These simple activities are as effective as therapy for depression, study finds

Sometimes the factors that contribute to mental health can be overwhelming.

But a recent study published on Jan. 15 in the medical journal BMJ has found that these simple activities can treat depression as well as therapy. 

You're telling me I have to exercise?

Don't freak out. These straightforward forms of exercise are not only low intensity, they can be performed anywhere. 

According to the study authors, walking, jogging, yoga, tai chi, aerobic exercises and strength training were extremely effective at treating depression. 

"Depression (affects) somewhere between (10%) and 25% of people. It hurts wellbeing more than debt, divorce, or diabetes," said lead study author Dr. Michael Noetel. "Still, only half of those with depression get any treatment."

After analyzing data from 218 studies on exercise and depression which included over 14,000 people, scientists argue that while these forms of exercise aren't a silver bullet for depression, they recommend that most people combine them with therapy. 

This may seem obvious

Everyone's heard of "runners high." A separate study published last year from Vrije University in Amsterdam compared the effects of antidepressants and running on anxiety, depression and overall health during a 16-week period.

The study included 141 patients who had depression and/or anxiety. They were given the option to choose to take SSRI (selective serotonin reuptake inhibitor) antidepressants or to participate in group-based running therapy for a 16-week period, according to a press release from the university.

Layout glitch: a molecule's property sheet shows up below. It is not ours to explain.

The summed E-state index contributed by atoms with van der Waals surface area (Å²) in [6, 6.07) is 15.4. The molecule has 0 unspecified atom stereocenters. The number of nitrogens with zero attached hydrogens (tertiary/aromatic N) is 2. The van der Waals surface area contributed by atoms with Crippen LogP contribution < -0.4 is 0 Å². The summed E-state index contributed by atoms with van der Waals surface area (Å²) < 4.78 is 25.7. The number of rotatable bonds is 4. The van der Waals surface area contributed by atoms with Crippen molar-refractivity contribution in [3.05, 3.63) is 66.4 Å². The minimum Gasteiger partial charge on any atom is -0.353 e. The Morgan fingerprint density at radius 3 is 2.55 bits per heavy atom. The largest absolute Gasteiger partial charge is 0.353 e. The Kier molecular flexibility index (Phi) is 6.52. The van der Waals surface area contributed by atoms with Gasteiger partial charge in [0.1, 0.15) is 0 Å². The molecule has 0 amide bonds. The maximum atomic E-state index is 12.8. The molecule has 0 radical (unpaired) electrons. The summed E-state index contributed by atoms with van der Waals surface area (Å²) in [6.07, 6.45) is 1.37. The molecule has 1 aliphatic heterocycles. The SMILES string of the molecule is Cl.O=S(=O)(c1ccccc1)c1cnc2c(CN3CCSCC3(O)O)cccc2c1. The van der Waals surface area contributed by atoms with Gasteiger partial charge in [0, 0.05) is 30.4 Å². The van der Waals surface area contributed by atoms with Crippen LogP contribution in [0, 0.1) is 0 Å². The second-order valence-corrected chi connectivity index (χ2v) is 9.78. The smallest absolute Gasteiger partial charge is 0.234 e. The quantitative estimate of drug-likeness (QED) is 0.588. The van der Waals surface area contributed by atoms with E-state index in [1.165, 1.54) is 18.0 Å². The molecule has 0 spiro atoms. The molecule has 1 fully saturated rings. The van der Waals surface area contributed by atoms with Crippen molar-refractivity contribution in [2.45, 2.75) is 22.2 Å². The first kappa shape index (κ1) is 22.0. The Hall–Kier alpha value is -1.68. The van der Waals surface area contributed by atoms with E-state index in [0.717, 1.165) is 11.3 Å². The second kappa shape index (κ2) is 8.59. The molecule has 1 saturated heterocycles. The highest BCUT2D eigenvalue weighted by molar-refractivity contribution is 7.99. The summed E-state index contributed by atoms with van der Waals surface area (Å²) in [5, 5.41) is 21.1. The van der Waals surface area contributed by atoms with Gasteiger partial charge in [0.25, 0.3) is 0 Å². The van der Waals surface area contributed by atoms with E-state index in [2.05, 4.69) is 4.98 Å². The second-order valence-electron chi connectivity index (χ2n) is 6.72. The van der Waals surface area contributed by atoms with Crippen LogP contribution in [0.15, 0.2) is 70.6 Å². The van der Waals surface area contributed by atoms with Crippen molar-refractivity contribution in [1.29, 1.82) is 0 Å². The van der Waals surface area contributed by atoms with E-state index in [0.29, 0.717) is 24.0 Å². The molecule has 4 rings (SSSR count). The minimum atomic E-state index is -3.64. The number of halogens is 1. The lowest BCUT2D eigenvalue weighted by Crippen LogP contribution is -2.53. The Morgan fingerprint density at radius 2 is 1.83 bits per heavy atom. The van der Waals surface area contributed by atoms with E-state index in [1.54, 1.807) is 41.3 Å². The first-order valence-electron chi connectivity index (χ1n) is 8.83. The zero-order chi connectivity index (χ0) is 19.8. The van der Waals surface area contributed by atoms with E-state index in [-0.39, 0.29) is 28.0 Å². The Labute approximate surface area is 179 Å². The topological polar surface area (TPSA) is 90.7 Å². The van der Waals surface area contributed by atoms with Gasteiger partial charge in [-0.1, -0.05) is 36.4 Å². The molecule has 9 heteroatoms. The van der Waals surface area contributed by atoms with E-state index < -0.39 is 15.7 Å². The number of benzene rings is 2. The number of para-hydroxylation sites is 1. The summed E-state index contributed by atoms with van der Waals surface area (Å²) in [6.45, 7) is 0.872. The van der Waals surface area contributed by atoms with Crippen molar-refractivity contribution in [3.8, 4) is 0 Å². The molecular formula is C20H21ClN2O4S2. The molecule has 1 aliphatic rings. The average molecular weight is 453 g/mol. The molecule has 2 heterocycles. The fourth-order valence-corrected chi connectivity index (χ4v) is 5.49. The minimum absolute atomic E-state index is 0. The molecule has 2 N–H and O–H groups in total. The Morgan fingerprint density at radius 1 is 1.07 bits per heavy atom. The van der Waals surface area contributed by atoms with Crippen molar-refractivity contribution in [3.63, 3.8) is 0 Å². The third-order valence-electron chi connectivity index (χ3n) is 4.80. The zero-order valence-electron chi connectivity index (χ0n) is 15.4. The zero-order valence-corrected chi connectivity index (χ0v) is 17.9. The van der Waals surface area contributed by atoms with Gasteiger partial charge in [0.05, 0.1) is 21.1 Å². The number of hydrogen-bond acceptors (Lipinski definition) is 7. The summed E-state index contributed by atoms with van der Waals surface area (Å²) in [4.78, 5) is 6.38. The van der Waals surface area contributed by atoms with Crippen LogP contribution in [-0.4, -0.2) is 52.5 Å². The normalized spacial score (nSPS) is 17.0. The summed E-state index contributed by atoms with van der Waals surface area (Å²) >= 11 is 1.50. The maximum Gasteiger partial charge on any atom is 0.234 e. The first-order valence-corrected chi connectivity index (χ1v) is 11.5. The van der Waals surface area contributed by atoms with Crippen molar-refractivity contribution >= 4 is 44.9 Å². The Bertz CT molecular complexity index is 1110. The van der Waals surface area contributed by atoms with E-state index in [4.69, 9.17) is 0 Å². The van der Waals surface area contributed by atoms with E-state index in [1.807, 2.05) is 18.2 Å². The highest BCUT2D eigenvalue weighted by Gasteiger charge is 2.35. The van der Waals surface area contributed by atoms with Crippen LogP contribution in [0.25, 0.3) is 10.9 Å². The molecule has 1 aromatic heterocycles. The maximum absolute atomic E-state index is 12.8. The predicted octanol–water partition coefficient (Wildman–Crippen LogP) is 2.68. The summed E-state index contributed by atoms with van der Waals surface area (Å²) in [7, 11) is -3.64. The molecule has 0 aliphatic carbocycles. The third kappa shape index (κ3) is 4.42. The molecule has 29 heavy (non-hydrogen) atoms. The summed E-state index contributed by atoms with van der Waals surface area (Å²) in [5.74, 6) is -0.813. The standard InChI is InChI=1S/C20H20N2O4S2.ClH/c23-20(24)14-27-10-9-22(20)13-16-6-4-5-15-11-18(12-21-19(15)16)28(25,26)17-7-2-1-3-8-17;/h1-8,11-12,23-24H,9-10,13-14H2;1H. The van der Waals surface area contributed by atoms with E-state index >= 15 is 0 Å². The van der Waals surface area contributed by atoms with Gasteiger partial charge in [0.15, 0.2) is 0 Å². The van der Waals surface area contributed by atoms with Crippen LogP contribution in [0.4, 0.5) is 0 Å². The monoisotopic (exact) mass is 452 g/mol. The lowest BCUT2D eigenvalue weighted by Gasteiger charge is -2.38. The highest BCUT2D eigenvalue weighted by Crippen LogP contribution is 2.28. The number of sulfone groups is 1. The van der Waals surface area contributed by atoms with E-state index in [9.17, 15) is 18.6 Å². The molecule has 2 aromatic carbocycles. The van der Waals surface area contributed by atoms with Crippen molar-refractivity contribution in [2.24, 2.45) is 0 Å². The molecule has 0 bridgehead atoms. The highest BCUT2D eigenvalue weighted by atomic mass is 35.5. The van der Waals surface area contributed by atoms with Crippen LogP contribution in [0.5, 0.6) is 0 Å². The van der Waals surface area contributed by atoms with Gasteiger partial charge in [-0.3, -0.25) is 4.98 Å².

Most of the patients — 96 of them — chose running, while 45 chose antidepressants.

The results of the study, published in the Journal of Affective Disorders and presented at the ECNP Congress in Barcelona this weekend, showed that running and medications offer about the same benefits for mental health.

In terms of physical health, the running demonstrated improvements, while the antidepressants had a slightly negative impact.

One drawback of the running was that it had a much higher dropout rate, the study found.

"We wanted to compare how exercise or antidepressants affect your general health, not just your mental health," said lead researcher Brenda Penninx, a professor from Vrije University, Amsterdam, when she presented the work at the ECNP conference in Barcelona.

Melanie Avalon, a health influencer, entrepreneur and biohacker based in Atlanta, was not involved in the study, but previously offered her insights on how lifestyle factors can help prevent depression.

"Physical activity exhibits profound potential for preventing, mitigating and resolving depression," Avalon told Fox News Digital last month.

"Studies find that consistent exercise sessions can reduce depression severity on a moderate to large scale, without the potential negative side effects that may accompany pharmacological treatment."

FOX News contributed to this story.